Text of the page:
So you see? The potential energy is negative by definition. If you wanted to measure it then the way to do it is to measure the charge on each particle and measure the distance between them and then use the expression above to calculate it.

Do you see what I mean now that energy is not something that is really proved to be negative by measurement? There are of course situations in which the results of an experiment imply that the potential energy has a particular value but that depends on a particular example. I don't have a very illustrative example in mind right now. Perhaps someone else does. If not and its something you must have then I'll keep it in mind and when it comes to mind someday I'll let you know. Okay? That might be weeks, months or minutes.

7. Originally Posted by johnzxcv
To explain why energy exist, scientists propose that there is negative energy in space, enough negative energy to make sure the positive and negative energy in space end up to zero. So anyone did the experiment to prove negative energy's existence, or it is just a theories ?
It's misunderstanding. And there's a lot of misunderstanding in physics.

For example, some physicists will tell you that energy is just some bookkeeping system that has no physical existence. This is absolutely wrong. Matter is made of energy. That's what E=mc² is all about. See for example Compton scattering. That's where a light wave is used to move an electron. The light wave loses energy as a result. If you did another Compton scatter with that light wave, and another and another and another, then in the limit you have removed all of the energy from the wave, and you have no wave left. All of the wave energy has been converted into the motion of electrons. Now look at pair production. You can convert a photon into an electron and a positron. So in a way an electron is made out of something that can be converted into the motion of an electron. In a way the electron itself is "made out of motion". But what we actually say is that matter is made out of energy.

And it's always positive energy. When potential energy is "defined" to be negative, there isn't really any negative energy anywhere. There's just less positive energy. There are no negative energy photons or particles or fields. None. The notion that there's negative energy in space is a popscience myth.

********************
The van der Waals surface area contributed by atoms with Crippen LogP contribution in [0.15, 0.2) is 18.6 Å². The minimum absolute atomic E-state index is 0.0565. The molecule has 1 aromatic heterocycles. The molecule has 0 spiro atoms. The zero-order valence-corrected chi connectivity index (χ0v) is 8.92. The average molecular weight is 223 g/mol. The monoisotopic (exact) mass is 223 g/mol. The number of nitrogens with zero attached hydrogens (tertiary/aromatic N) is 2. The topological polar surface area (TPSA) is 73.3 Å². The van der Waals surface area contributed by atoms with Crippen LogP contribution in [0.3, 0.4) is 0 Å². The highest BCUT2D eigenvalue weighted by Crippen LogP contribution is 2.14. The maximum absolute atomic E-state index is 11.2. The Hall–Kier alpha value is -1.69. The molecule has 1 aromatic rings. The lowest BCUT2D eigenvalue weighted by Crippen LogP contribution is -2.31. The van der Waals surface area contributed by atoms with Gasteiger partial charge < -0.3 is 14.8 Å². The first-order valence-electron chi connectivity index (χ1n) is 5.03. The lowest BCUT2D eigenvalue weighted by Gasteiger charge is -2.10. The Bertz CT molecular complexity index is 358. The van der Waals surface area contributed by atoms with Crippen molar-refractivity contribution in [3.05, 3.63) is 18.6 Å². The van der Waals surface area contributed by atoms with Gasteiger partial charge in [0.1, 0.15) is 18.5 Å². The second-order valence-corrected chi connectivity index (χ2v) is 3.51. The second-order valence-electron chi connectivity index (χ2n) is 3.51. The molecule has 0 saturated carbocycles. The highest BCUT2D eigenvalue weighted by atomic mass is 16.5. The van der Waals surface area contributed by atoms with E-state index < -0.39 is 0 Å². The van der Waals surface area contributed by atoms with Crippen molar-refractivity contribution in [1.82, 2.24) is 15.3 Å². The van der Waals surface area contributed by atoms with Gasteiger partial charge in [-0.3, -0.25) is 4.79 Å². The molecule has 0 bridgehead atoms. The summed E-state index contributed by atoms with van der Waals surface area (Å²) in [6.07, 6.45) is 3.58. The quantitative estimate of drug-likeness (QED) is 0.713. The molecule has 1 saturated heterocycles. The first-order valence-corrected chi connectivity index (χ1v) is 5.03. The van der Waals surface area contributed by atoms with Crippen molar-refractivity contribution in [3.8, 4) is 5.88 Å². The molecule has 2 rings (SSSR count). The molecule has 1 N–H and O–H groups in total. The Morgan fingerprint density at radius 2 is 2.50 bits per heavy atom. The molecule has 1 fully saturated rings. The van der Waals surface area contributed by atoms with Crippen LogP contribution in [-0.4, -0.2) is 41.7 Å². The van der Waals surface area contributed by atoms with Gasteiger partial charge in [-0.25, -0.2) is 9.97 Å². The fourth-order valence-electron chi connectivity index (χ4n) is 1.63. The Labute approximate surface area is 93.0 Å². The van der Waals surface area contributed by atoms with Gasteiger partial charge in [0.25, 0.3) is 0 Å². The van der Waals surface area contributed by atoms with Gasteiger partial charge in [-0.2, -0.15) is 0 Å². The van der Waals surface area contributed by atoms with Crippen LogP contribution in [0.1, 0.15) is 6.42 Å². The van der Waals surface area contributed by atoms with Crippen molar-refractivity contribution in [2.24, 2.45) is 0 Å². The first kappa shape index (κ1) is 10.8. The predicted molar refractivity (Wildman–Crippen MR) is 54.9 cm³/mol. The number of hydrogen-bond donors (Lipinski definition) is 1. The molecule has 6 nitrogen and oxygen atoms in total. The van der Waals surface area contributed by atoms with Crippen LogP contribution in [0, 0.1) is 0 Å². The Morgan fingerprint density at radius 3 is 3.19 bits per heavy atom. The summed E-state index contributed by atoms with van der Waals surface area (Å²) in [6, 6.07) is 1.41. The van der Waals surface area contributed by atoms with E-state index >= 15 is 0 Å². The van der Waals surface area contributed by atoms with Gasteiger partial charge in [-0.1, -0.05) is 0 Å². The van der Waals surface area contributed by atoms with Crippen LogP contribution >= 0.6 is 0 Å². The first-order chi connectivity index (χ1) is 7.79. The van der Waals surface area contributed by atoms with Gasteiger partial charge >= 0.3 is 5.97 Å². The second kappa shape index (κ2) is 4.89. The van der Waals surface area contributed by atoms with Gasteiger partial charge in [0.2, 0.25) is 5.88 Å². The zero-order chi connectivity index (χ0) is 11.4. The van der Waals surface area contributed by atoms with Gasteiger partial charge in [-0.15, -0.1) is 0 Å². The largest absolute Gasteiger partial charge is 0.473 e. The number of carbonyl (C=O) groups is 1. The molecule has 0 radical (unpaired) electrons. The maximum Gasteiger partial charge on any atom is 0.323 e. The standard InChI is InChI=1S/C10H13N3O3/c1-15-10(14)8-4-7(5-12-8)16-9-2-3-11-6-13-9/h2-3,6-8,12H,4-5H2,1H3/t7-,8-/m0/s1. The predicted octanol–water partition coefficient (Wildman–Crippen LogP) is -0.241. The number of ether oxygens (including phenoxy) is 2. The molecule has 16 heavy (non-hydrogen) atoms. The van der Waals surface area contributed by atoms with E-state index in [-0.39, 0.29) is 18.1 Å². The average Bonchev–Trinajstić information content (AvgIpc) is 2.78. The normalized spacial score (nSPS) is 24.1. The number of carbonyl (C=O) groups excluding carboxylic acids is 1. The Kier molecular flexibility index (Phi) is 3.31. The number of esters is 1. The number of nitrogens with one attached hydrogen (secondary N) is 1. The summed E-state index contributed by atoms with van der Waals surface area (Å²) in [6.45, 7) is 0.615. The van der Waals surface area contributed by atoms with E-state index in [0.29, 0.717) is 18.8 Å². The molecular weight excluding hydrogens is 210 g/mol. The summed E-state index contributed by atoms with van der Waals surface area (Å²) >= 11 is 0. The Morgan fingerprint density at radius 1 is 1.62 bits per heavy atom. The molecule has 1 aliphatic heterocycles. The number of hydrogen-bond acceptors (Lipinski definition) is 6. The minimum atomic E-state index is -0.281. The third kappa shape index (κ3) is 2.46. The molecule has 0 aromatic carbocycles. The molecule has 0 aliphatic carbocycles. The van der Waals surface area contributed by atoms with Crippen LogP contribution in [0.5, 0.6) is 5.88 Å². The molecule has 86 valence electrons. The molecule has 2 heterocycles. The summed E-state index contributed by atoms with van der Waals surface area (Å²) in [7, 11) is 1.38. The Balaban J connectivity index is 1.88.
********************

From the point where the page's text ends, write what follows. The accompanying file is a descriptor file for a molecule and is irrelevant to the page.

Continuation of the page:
8. Originally Posted by Farsight
It's misunderstanding. And there's a lot of misunderstanding in physics.

For example, some physicists will tell you that energy is just some bookkeeping system that has no physical existence. This is absolutely wrong. Matter is made of energy. That's what E=mc² is all about. See for example Compton scattering. That's where a light wave is used to move an electron. The light wave loses energy as a result. If you did another Compton scatter with that light wave, and another and another and another, then in the limit you have removed all of the energy from the wave, and you have no wave left. All of the wave energy has been converted into the motion of electrons. Now look at pair production. You can convert a photon into an electron and a positron. So in a way an electron is made out of something that can be converted into the motion of an electron. In a way the electron itself is "made out of motion". But what we actually say is that matter is made out of energy.

And it's always positive energy. When potential energy is "defined" to be negative, there isn't really any negative energy anywhere. There's just less positive energy. There are no negative energy photons or particles or fields. None. The notion that there's negative energy in space is a popscience myth.
So you say that negative energy doesn't exist. Is that your point?

An excellent reply! I may not agree with some things (or a lot of things...my take on "light" is extremely wacky) but a proper analysis is a proper analysis, always.

......

10. Originally Posted by Gerry Nightingale

An excellent reply! I may not agree with some things (or a lot of things...my take on "light" is extremely wacky) but a proper analysis is a proper analysis, always.

......

Thanks Gerry!

11. Originally Posted by johnzxcv
So you say that negative energy doesn't exist. Is that your point?
Yes. There is no such thing as negative energy, just as there's no such thing as negative length. One length can be shorter than another, and you can say the difference between two lengths is "minus five metres", but there is no actual thing that exists that has a length of minus five metres.

12. Originally Posted by Farsight